This week → Why Christopher Alexander still matters ⊗ The future of sustainability: ‘the same, only faster’ or deep transformation that challenges the fundamentals of our systems? ⊗ The largest, cheapest, safest, cleanest way to address the crisis ⊗ Belonging, care and repair ⊗ The miserable lives of cyborg truck drivers ⊗ Peek into the future
Quick reminder that I launched a members’ Discord. We’re still getting our sea legs, we’ll soon start a rotation of various people posting stuff to broaden things beyond my own readings, and you can still become a member for just $20 to open it up more.
One talent I don’t seem to have is for writing book reviews, so I wont even try but I have to mention that I just finished Reap3r by Sentiers friend and reader Eliot Peper and loved it. I’m not sure if it’s a case of finding patterns where they aren’t any, but it definitely feels like there’s a lot of overlap between the topics in Eliot’s books and this newsletter (and he manages to conjure up another place I want to hangout at). Quantum computing, AR, VCs, black ops, podcasting, journalism, all mix in a great ride. And I hope I don’t spoil anything too much by saying so, but if you’ve ever read or watched something and thought “well they should just,” the conclusion is a refreshing “ah! of course, well done!” (Ok, I guess that was kind of a review.)
Mea culpa: I’m aware of A pattern language, and seem to have bumped into Christopher Alexander’s work a number of times without noticing, but that’s about it. He passed away recently, and here Michael W. Mehaffy, “a former student and long-time colleague of Christopher Alexander, and a scholar on his work,” provides a good look at his work and implications. Beyond architecture, Alexander influenced Ward Cunningham, inventor of wiki, Will Wright, creator of Sim City and The Sims, Brian Eno, Peter Gabriel and even Steve Jobs.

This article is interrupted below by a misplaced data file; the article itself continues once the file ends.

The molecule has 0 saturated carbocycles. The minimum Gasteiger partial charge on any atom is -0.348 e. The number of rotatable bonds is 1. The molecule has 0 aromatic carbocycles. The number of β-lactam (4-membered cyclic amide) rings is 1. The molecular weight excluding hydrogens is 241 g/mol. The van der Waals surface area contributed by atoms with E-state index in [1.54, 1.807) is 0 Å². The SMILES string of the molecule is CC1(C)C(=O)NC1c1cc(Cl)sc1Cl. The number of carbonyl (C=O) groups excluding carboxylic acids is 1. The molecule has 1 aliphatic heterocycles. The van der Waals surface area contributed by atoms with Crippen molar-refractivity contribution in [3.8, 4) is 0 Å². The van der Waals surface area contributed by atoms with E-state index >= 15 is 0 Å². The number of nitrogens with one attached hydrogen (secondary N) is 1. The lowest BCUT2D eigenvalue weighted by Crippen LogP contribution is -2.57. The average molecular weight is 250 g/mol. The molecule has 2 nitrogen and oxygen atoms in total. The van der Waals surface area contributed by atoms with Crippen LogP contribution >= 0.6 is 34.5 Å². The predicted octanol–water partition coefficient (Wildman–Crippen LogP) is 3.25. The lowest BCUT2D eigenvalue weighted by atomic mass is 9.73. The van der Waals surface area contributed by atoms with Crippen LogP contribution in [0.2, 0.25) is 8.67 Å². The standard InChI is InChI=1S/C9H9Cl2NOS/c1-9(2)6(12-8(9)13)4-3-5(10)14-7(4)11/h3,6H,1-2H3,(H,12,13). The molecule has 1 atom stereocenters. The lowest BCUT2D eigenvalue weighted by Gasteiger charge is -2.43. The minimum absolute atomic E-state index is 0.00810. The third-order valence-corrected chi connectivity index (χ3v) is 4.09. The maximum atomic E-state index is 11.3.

The piece already compresses a lot of work so I’ll summarise it in a phrase but have a read. Basically, ‘we’ moved away from holistic thinking, from understanding nature, and “we’ve been getting some things very wrong—most centrally in our approach to the relationship between technology and life. In fact, we’ve embraced a deathly form of technology, one that is killing the planet, and certainly killing human habitats.” I might be way off base here but to me, while not being the same thing, it rings a bit like a larger scale version of Ursula M. Franklin’s prescriptive v holistic technologies. Right?
[D]esign really is, and what planning is. It is not “creating from nothing”—or from our own mental abstractions—but rather, transforming existing wholes into new ones, and using our mental processes and our abstractions to guide this natural life-supporting process. […]
We are lost in a kind of “hall of mirrors” of our own abstractions and their constructions, divorced from life—from wholeness, from health, and ultimately from sustainability. This need not be, but to correct the problem, we will need “a right adjustment of the process of abstraction.”” […]
We as planners and architects can either learn to support this kind of process, and support life, or we can choke it off, and create dead places. According to Alexander, we have been doing the latter too much. […]
[T]his advancement has come at a potentially catastrophic cost, leaving us today in a post-modern period where all our advancements count for little if we can’t learn now to sustain the life around us.
The Future of Sustainability: ‘the Same, only Faster’ or Deep Transformation that Challenges the Fundamentals of Our Systems? ⊕ See Note